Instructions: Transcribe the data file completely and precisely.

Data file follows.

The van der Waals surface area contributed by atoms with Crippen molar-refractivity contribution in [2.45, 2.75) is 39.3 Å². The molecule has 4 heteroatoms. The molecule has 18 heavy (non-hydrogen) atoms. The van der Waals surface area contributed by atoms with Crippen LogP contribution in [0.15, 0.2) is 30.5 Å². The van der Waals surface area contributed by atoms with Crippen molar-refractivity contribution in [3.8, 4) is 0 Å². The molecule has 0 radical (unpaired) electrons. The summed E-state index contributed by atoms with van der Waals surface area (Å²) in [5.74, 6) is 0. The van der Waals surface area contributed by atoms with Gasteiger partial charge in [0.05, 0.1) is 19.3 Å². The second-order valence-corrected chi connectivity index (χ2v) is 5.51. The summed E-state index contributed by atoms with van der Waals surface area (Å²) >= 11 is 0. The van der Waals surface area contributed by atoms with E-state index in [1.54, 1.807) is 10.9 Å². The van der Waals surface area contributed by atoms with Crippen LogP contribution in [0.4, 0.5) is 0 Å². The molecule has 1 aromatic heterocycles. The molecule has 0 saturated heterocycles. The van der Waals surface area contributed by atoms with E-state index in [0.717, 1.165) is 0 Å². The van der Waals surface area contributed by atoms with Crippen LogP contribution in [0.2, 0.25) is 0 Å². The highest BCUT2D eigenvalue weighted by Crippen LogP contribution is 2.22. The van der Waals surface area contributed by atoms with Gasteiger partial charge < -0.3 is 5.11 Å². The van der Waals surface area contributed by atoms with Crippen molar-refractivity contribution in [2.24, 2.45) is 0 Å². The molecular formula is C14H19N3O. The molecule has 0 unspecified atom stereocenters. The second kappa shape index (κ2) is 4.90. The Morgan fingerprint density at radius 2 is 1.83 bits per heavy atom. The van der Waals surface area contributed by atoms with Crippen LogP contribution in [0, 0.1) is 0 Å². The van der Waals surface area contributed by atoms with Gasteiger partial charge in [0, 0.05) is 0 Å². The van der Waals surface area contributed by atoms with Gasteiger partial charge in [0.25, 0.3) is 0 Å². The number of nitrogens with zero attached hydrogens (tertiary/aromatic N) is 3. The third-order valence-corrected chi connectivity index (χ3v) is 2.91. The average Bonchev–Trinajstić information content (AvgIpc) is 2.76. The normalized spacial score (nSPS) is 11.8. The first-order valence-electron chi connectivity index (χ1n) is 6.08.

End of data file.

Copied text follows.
The van der Waals surface area contributed by atoms with Crippen molar-refractivity contribution in [2.45, 2.75) is 39.3 Å². The molecule has 4 heteroatoms. The molecule has 18 heavy (non-hydrogen) atoms. The van der Waals surface area contributed by atoms with Crippen LogP contribution in [0.15, 0.2) is 30.5 Å². The van der Waals surface area contributed by atoms with Crippen molar-refractivity contribution in [3.8, 4) is 0 Å². The molecule has 0 radical (unpaired) electrons. The summed E-state index contributed by atoms with van der Waals surface area (Å²) in [5.74, 6) is 0. The van der Waals surface area contributed by atoms with Gasteiger partial charge in [0.05, 0.1) is 19.3 Å². The second-order valence-corrected chi connectivity index (χ2v) is 5.51. The summed E-state index contributed by atoms with van der Waals surface area (Å²) >= 11 is 0. The van der Waals surface area contributed by atoms with E-state index in [1.54, 1.807) is 10.9 Å². The van der Waals surface area contributed by atoms with Crippen LogP contribution in [0.4, 0.5) is 0 Å². The molecule has 1 aromatic heterocycles. The molecule has 0 saturated heterocycles. The van der Waals surface area contributed by atoms with E-state index in [0.717, 1.165) is 0 Å². The van der Waals surface area contributed by atoms with Crippen LogP contribution in [0.2, 0.25) is 0 Å². The highest BCUT2D eigenvalue weighted by Crippen LogP contribution is 2.22. The van der Waals surface area contributed by atoms with Gasteiger partial charge < -0.3 is 5.11 Å². The van der Waals surface area contributed by atoms with Crippen molar-refractivity contribution in [2.24, 2.45) is 0 Å². The molecular formula is C14H19N3O. The molecule has 0 unspecified atom stereocenters. The second kappa shape index (κ2) is 4.90. The Morgan fingerprint density at radius 2 is 1.83 bits per heavy atom. The van der Waals surface area contributed by atoms with Crippen LogP contribution in [0, 0.1) is 0 Å². The van der Waals surface area contributed by atoms with Gasteiger partial charge in [0, 0.05) is 0 Å². The van der Waals surface area contributed by atoms with Gasteiger partial charge in [0.25, 0.3) is 0 Å². The number of nitrogens with zero attached hydrogens (tertiary/aromatic N) is 3. The third-order valence-corrected chi connectivity index (χ3v) is 2.91. The average Bonchev–Trinajstić information content (AvgIpc) is 2.76. The normalized spacial score (nSPS) is 11.8. The first-order valence-electron chi connectivity index (χ1n) is 6.08.